"But information overload is not just an Internet challenge. The Internet has exacerbated it. I mean information overload in a very broad sense, that is, the ability for members of organizations to get access to what they need when they need it," explains Knapp.
Focusing on the general area of knowledge management and productivity, she uses the example of electronic mail to highlight the tradeoffs involved in a resource like e-mail that demands a significant amount of time versus the value it yields for the effort expended by staff using it.
"It is not a question of disconnecting from e-mail. That would blunt your competitive edge. The point is to look carefully at the opportunity cost of using the tools of the Internet and to search for ways to work with other entrepreneurial firms that are beginning to come up with technical solutions," says Knapp.
She emphasizes that for professional service firms like Coopers & Lybrand, the value of assets is focused on client service. And those assets increase to the degree that staff become smarter and more knowledgeable about the activities going on in their client space. To do that requires tools that make researching and monitoring the competitive environment easier and more focused.
"There is a tremendous opportunity for businesses to interact with one another, to offer products and services, to exploit what I call the connected model of enterprise. Using the Internet, the most basic leverage point of this model is simple connectedness or communities of interest. From there you move to higher ground with electronic commerce. A third, more sophisticated level of connectedness is data mining and data warehousing," says Knapp.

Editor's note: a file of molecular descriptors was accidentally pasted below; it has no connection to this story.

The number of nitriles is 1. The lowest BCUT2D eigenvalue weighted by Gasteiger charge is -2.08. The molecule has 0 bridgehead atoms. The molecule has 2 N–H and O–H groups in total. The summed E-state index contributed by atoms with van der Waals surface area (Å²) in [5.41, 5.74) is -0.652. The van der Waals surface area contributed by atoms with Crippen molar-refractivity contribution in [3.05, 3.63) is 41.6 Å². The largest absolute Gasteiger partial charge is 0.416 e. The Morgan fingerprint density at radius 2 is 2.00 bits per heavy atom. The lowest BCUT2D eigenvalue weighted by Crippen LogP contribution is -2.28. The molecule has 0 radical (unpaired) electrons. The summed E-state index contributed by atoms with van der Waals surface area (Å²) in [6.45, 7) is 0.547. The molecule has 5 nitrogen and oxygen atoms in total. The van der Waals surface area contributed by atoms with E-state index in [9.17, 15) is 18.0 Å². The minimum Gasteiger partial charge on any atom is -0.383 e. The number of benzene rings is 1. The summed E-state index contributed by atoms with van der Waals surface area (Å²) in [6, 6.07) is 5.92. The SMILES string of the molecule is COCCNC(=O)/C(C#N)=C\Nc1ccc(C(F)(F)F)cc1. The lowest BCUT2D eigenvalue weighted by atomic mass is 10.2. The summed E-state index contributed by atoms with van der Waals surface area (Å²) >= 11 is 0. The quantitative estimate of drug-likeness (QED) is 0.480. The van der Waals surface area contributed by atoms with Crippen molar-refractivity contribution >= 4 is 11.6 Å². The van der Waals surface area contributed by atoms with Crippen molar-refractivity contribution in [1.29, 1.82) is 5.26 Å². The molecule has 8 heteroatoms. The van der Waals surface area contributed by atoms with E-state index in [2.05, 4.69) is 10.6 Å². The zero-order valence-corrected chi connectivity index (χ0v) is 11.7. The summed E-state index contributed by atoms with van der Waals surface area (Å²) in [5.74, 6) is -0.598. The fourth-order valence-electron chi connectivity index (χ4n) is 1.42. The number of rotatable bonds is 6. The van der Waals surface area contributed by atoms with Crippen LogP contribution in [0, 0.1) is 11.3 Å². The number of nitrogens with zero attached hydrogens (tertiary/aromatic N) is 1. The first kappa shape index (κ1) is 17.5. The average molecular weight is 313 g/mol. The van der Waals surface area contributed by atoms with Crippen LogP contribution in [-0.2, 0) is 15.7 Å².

She contends there is radically growing use of the connected model, with evidence in such practices as World Wide Web-based approaches to surveys of consumer wants. In fact, one of the key trends is the use of the network of networks to gather items of information that give companies like Coopers & Lybrand early awareness of patterns in consumer behavior, customer satisfaction or market demands.
One area that does need more attention, Knapp says, is accurate measurement in a variety of management policies and practices.
"What's not getting enough attention is the measurement of intellectual assets in organizations or benchmarking the pace of development, vis-a-vis the competition. We need more effective measures of the [return on investment] of the connected model, of the technology investments and the time that people spend using them. Now, the cost side is buried in the general category of business operations. It boils down to measuring the investments in knowledge management, of knowing whether the investments made are contributing to revenue, market share or reduced costs," says Knapp.